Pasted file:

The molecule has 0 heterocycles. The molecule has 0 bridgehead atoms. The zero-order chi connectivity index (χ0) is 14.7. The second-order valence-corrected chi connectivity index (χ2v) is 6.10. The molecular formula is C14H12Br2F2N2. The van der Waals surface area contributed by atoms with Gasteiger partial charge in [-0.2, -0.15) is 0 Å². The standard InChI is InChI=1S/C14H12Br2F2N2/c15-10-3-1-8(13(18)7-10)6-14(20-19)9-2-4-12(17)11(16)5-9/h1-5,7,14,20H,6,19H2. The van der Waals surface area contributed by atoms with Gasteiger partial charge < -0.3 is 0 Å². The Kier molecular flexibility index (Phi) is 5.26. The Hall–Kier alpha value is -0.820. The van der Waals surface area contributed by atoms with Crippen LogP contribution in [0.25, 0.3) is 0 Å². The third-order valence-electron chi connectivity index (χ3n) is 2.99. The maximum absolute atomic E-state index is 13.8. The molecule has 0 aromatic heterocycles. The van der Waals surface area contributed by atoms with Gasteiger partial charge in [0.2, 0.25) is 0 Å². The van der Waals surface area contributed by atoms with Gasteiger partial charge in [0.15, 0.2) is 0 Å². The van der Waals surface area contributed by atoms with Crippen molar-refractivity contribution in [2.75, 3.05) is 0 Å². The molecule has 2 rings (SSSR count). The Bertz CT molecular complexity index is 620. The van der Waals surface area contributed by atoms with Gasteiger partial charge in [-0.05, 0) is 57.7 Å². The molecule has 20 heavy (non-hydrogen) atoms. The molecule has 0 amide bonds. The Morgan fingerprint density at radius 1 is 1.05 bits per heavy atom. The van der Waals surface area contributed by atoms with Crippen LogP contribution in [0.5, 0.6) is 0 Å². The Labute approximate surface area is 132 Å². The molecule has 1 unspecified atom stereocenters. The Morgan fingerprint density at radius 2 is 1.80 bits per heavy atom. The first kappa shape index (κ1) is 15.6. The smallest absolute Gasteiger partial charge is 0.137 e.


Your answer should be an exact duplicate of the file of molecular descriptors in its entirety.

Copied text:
The molecule has 0 heterocycles. The molecule has 0 bridgehead atoms. The zero-order chi connectivity index (χ0) is 14.7. The second-order valence-corrected chi connectivity index (χ2v) is 6.10. The molecular formula is C14H12Br2F2N2. The van der Waals surface area contributed by atoms with Gasteiger partial charge in [-0.2, -0.15) is 0 Å². The standard InChI is InChI=1S/C14H12Br2F2N2/c15-10-3-1-8(13(18)7-10)6-14(20-19)9-2-4-12(17)11(16)5-9/h1-5,7,14,20H,6,19H2. The van der Waals surface area contributed by atoms with Gasteiger partial charge < -0.3 is 0 Å². The Kier molecular flexibility index (Phi) is 5.26. The Hall–Kier alpha value is -0.820. The van der Waals surface area contributed by atoms with Crippen LogP contribution in [0.25, 0.3) is 0 Å². The third-order valence-electron chi connectivity index (χ3n) is 2.99. The maximum absolute atomic E-state index is 13.8. The molecule has 0 aromatic heterocycles. The van der Waals surface area contributed by atoms with Gasteiger partial charge in [0.2, 0.25) is 0 Å². The van der Waals surface area contributed by atoms with Gasteiger partial charge in [0.15, 0.2) is 0 Å². The van der Waals surface area contributed by atoms with Crippen molar-refractivity contribution in [2.75, 3.05) is 0 Å². The molecule has 2 rings (SSSR count). The Bertz CT molecular complexity index is 620. The van der Waals surface area contributed by atoms with Gasteiger partial charge in [-0.05, 0) is 57.7 Å². The molecule has 20 heavy (non-hydrogen) atoms. The molecule has 0 amide bonds. The Morgan fingerprint density at radius 1 is 1.05 bits per heavy atom. The van der Waals surface area contributed by atoms with Crippen LogP contribution in [0.5, 0.6) is 0 Å². The Labute approximate surface area is 132 Å². The molecule has 1 unspecified atom stereocenters. The Morgan fingerprint density at radius 2 is 1.80 bits per heavy atom. The first kappa shape index (κ1) is 15.6. The smallest absolute Gasteiger partial charge is 0.137 e.